It’s been a while since we had a new Doctor Who spin off and just as it seemed as if that period was gone, along comes Class. At least for those aware of it. Debuting on the BBC’s peculiar channel / portal hybrid BBC3, it starts off at a disadvantage because even the Radio Times barely acknowledges 3’s existence. The show has a potential draw in the form of Peter Capaldi guesting in the opening episode…but nobody really wants to say too much about that because the series is unsuitable for younger people. On the other hand this is a series for…erm younger people. One way or another it will be a miracle if people find this show let alone decide to watch it. Who is it really designed for?
The answer, pleasingly, is everyone who likes this sort of stuff. It’s so called adult content consists of one mild swear word, a brief kiss between two boys and more blood than usual. In other words nothing more than you might spot if you watched Eastenders. Its concept is delightfully Whovian, its style well produced, narrative slightly over wordy and self- consciously speckled with (out of date) pop culture references and a line about Instagram. Oh and if you look very carefully you’ll spot the name Foreman S on a board of former pupils who have died. The director wants to show you the names of Clara and Danny of course but us veteran fans are scouring that board for familiar names. In other words it’s a bit more extreme than Doctor Who- but not as clever and less sensationalistic than Torchwood but cleverer. Which is a nice place to be.
What is missing- and don’t misunderstand my enjoyment of this episode- is something extraordinary to really wow us. The monsters almost do it- the way they appear in clouds of black smoke and glide in unison along the corridors is thrilling and the momentum of the second half terrifically developed. It’s just that…we have seen this kind of stuff before. Some time ago. One character even mentions how the school is “like the Hellmouth”. What year is this? Had Class checked in a decade ago we’d be marking it ten out of ten. Now it’s a solid se-ven as Len Goodman might say. Really well made, well acted and visually striking but rather familiar.
There’s trouble at Coal Hill Academy (not sure how Ian and Babs would greet the idea of by passing the council and taking money direct from the government) where kids are disappearing and an alien Prince and his beholden slave and former leader of opposing forces from their home planet are hiding out Jon Cryer style posing as student and teacher. The Prince is Mr Selfridge’s son while Miss Quill is Lady Mae Loxley. That’s not part of the plot of course!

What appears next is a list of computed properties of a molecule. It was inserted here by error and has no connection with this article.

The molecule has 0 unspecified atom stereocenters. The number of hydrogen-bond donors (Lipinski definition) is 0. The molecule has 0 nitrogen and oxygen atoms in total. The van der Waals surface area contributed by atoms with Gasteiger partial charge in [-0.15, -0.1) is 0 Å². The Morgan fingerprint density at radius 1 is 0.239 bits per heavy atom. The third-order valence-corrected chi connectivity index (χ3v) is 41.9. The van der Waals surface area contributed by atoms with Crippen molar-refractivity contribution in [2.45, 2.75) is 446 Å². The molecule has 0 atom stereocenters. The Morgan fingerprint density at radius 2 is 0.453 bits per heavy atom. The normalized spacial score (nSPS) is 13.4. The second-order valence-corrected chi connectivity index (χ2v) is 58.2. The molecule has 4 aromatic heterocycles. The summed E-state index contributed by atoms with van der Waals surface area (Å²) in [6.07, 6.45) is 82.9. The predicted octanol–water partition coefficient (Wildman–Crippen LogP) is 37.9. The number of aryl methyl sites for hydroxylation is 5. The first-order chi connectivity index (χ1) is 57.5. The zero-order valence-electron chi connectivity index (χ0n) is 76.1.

It’s a premise which might have benefited from being revealed over a few episodes rather than the exposition heavy scenes here. A number of other kids are drawn into this malarkey including one girl called April who ends up sharing a heart with the Shadow Kin leader. Played by Sophie Hopkins she is excellent in managing to convince us that April is dealing with this issue in a level headed way.
The Shadow Kin themselves are like up market Krargs, the monsters from `Shada` given a Samurai twist and quite the best monsters we’ve seen in the Whoniverse for years. The trouble though with having the Doctor in the episode is that having built up the kids and their fight as soon as he steps out of the TARDIS wearing Jon Pertwee’s hair, all eyes are on him and we forget the kids. It really needed longer before he showed up.
If some of the dialogue is a tad clunky and there’s too much stuff about the alien planet (a place where they seem to wear UK school uniforms for some reason) there is also a strong urgency to the danger and director Ed Bazalgette marshals the different elements very well. The main cast seem promising especially Greg Austin’s downplaying in the face of Katherine Kelly’s amusingly angry Miss Quill.
The best thing is that you can watch episode 2 right away and you really should because it seems to show more of what will be true shape of the series. Without all the explanations or indeed the Doctor, `The Coach with the Dragon Tattoo` riffs effectively from horror movies and is far gorier visually and grittier narratively than the opener. Patrick Ness’s script deals with the after effects of tragedy and shock focussing on Ram’s reaction to the events of the week before. As you might expect he isn’t dealing with things especially well unlike actor Fady Elsayed who delivers a pitch perfect performance in the role. The character is trying to maintain his outward cool, struggling to play football again and also witnessing more traumatic events. The other strand includes some amusing Ofsted gags complete with a wordless schools inspector who turns out to be a robot! Katherine Kelly is very funny as she confronts the inspector first with Western style drawn out stares then in the middle of a lesson. Mind you her teaching methods are so unorthodox its wonder she can hold down the job.
The episode is thus finely balanced and can be witty one minute and horrific the next. The dragon like monster gives the series a two out of two so far for aliens but is used creatively at the climax. Again this is Elsayed’s scene but you do feel the gang will need a Thing of some sort with which to act against all these monsters. The school meanwhile is going to have an increasing number of vacancies the way things are going. The idea suggested that the Governors are up to something –and quite possibly aliens as well- will resonate with any teacher watching.
The episode shows most of all that Class has the potential to be entertaining in its own right regardless of its origins and is definitely the way I hope the rest of the series will go.